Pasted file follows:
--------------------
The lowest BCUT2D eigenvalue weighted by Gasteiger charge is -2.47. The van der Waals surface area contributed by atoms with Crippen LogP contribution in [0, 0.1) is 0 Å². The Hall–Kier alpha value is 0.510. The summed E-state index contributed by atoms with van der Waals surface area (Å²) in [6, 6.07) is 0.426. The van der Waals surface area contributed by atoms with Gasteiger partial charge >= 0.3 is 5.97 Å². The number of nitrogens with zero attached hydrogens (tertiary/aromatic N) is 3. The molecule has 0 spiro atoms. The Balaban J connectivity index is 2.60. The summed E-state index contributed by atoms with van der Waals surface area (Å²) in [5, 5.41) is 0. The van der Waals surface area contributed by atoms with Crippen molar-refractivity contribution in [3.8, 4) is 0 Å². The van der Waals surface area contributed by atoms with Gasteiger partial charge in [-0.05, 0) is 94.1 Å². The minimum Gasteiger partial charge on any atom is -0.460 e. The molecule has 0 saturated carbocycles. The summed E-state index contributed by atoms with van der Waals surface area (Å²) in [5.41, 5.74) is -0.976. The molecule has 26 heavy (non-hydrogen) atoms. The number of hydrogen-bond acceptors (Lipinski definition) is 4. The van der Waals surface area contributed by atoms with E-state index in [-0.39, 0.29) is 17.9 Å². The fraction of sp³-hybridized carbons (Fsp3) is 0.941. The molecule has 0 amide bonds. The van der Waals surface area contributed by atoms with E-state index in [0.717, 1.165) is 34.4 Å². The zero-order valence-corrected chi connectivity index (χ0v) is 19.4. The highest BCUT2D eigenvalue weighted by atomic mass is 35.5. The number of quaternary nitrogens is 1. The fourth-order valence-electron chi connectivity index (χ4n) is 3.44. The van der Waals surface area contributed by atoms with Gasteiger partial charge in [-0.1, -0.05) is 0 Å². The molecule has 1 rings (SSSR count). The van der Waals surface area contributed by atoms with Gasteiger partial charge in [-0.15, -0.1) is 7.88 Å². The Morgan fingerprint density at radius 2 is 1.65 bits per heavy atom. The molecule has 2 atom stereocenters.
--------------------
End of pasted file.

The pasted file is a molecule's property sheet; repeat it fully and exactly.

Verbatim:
The lowest BCUT2D eigenvalue weighted by Gasteiger charge is -2.47. The van der Waals surface area contributed by atoms with Crippen LogP contribution in [0, 0.1) is 0 Å². The Hall–Kier alpha value is 0.510. The summed E-state index contributed by atoms with van der Waals surface area (Å²) in [6, 6.07) is 0.426. The van der Waals surface area contributed by atoms with Gasteiger partial charge >= 0.3 is 5.97 Å². The number of nitrogens with zero attached hydrogens (tertiary/aromatic N) is 3. The molecule has 0 spiro atoms. The Balaban J connectivity index is 2.60. The summed E-state index contributed by atoms with van der Waals surface area (Å²) in [5, 5.41) is 0. The van der Waals surface area contributed by atoms with Crippen molar-refractivity contribution in [3.8, 4) is 0 Å². The van der Waals surface area contributed by atoms with Gasteiger partial charge in [-0.05, 0) is 94.1 Å². The minimum Gasteiger partial charge on any atom is -0.460 e. The molecule has 0 saturated carbocycles. The summed E-state index contributed by atoms with van der Waals surface area (Å²) in [5.41, 5.74) is -0.976. The molecule has 26 heavy (non-hydrogen) atoms. The number of hydrogen-bond acceptors (Lipinski definition) is 4. The van der Waals surface area contributed by atoms with E-state index in [-0.39, 0.29) is 17.9 Å². The fraction of sp³-hybridized carbons (Fsp3) is 0.941. The molecule has 0 amide bonds. The van der Waals surface area contributed by atoms with E-state index in [0.717, 1.165) is 34.4 Å². The zero-order valence-corrected chi connectivity index (χ0v) is 19.4. The highest BCUT2D eigenvalue weighted by atomic mass is 35.5. The number of quaternary nitrogens is 1. The fourth-order valence-electron chi connectivity index (χ4n) is 3.44. The van der Waals surface area contributed by atoms with Gasteiger partial charge in [-0.1, -0.05) is 0 Å². The molecule has 1 rings (SSSR count). The van der Waals surface area contributed by atoms with Gasteiger partial charge in [-0.15, -0.1) is 7.88 Å². The Morgan fingerprint density at radius 2 is 1.65 bits per heavy atom. The molecule has 2 atom stereocenters.